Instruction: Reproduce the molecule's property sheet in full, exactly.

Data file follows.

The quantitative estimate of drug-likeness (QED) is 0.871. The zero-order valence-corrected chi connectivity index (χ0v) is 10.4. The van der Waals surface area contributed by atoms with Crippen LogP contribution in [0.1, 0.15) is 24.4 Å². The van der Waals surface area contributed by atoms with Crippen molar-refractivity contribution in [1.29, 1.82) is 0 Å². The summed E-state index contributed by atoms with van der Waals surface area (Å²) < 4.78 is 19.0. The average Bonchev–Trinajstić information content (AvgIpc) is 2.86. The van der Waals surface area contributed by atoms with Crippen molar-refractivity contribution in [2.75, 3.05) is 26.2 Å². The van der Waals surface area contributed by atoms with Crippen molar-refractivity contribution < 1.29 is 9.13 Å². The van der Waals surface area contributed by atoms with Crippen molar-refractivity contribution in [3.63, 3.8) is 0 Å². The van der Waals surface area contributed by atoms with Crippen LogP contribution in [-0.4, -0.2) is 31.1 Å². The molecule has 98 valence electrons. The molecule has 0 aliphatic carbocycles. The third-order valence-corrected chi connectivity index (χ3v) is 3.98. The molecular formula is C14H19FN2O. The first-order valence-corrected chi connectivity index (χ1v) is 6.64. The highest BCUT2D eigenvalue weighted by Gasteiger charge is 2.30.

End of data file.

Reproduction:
The quantitative estimate of drug-likeness (QED) is 0.871. The zero-order valence-corrected chi connectivity index (χ0v) is 10.4. The van der Waals surface area contributed by atoms with Crippen LogP contribution in [0.1, 0.15) is 24.4 Å². The van der Waals surface area contributed by atoms with Crippen molar-refractivity contribution in [1.29, 1.82) is 0 Å². The summed E-state index contributed by atoms with van der Waals surface area (Å²) < 4.78 is 19.0. The average Bonchev–Trinajstić information content (AvgIpc) is 2.86. The van der Waals surface area contributed by atoms with Crippen molar-refractivity contribution in [2.75, 3.05) is 26.2 Å². The van der Waals surface area contributed by atoms with Crippen molar-refractivity contribution < 1.29 is 9.13 Å². The van der Waals surface area contributed by atoms with Crippen molar-refractivity contribution in [3.63, 3.8) is 0 Å². The van der Waals surface area contributed by atoms with Crippen LogP contribution in [-0.4, -0.2) is 31.1 Å². The molecule has 98 valence electrons. The molecule has 0 aliphatic carbocycles. The third-order valence-corrected chi connectivity index (χ3v) is 3.98. The molecular formula is C14H19FN2O. The first-order valence-corrected chi connectivity index (χ1v) is 6.64. The highest BCUT2D eigenvalue weighted by Gasteiger charge is 2.30.